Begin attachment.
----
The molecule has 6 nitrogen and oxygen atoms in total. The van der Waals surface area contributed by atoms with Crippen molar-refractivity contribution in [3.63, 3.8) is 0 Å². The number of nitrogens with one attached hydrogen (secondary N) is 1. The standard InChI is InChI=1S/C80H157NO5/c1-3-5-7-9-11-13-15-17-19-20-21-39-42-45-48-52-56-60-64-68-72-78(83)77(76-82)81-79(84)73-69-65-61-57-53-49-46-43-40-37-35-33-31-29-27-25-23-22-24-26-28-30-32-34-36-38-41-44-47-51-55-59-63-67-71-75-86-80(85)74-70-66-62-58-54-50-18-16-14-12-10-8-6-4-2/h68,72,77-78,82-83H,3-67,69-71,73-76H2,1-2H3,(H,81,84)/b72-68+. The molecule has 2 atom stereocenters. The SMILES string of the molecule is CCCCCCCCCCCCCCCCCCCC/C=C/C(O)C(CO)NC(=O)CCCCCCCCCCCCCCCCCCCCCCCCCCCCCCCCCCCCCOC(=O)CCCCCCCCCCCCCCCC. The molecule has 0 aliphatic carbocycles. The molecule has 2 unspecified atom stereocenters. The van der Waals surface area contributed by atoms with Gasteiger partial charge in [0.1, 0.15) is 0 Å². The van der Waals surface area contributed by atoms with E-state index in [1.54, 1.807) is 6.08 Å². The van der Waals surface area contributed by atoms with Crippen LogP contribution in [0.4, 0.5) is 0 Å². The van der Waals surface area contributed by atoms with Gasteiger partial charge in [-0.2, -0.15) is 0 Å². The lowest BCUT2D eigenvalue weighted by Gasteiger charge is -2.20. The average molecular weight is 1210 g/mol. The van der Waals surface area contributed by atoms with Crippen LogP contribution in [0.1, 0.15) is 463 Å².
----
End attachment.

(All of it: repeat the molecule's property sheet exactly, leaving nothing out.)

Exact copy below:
The molecule has 6 nitrogen and oxygen atoms in total. The van der Waals surface area contributed by atoms with Crippen molar-refractivity contribution in [3.63, 3.8) is 0 Å². The number of nitrogens with one attached hydrogen (secondary N) is 1. The standard InChI is InChI=1S/C80H157NO5/c1-3-5-7-9-11-13-15-17-19-20-21-39-42-45-48-52-56-60-64-68-72-78(83)77(76-82)81-79(84)73-69-65-61-57-53-49-46-43-40-37-35-33-31-29-27-25-23-22-24-26-28-30-32-34-36-38-41-44-47-51-55-59-63-67-71-75-86-80(85)74-70-66-62-58-54-50-18-16-14-12-10-8-6-4-2/h68,72,77-78,82-83H,3-67,69-71,73-76H2,1-2H3,(H,81,84)/b72-68+. The molecule has 2 atom stereocenters. The SMILES string of the molecule is CCCCCCCCCCCCCCCCCCCC/C=C/C(O)C(CO)NC(=O)CCCCCCCCCCCCCCCCCCCCCCCCCCCCCCCCCCCCCOC(=O)CCCCCCCCCCCCCCCC. The molecule has 0 aliphatic carbocycles. The molecule has 2 unspecified atom stereocenters. The van der Waals surface area contributed by atoms with Gasteiger partial charge in [0.1, 0.15) is 0 Å². The van der Waals surface area contributed by atoms with E-state index in [1.54, 1.807) is 6.08 Å². The van der Waals surface area contributed by atoms with Crippen LogP contribution in [0.4, 0.5) is 0 Å². The van der Waals surface area contributed by atoms with Gasteiger partial charge in [-0.2, -0.15) is 0 Å². The lowest BCUT2D eigenvalue weighted by Gasteiger charge is -2.20. The average molecular weight is 1210 g/mol. The van der Waals surface area contributed by atoms with Crippen LogP contribution in [0.1, 0.15) is 463 Å².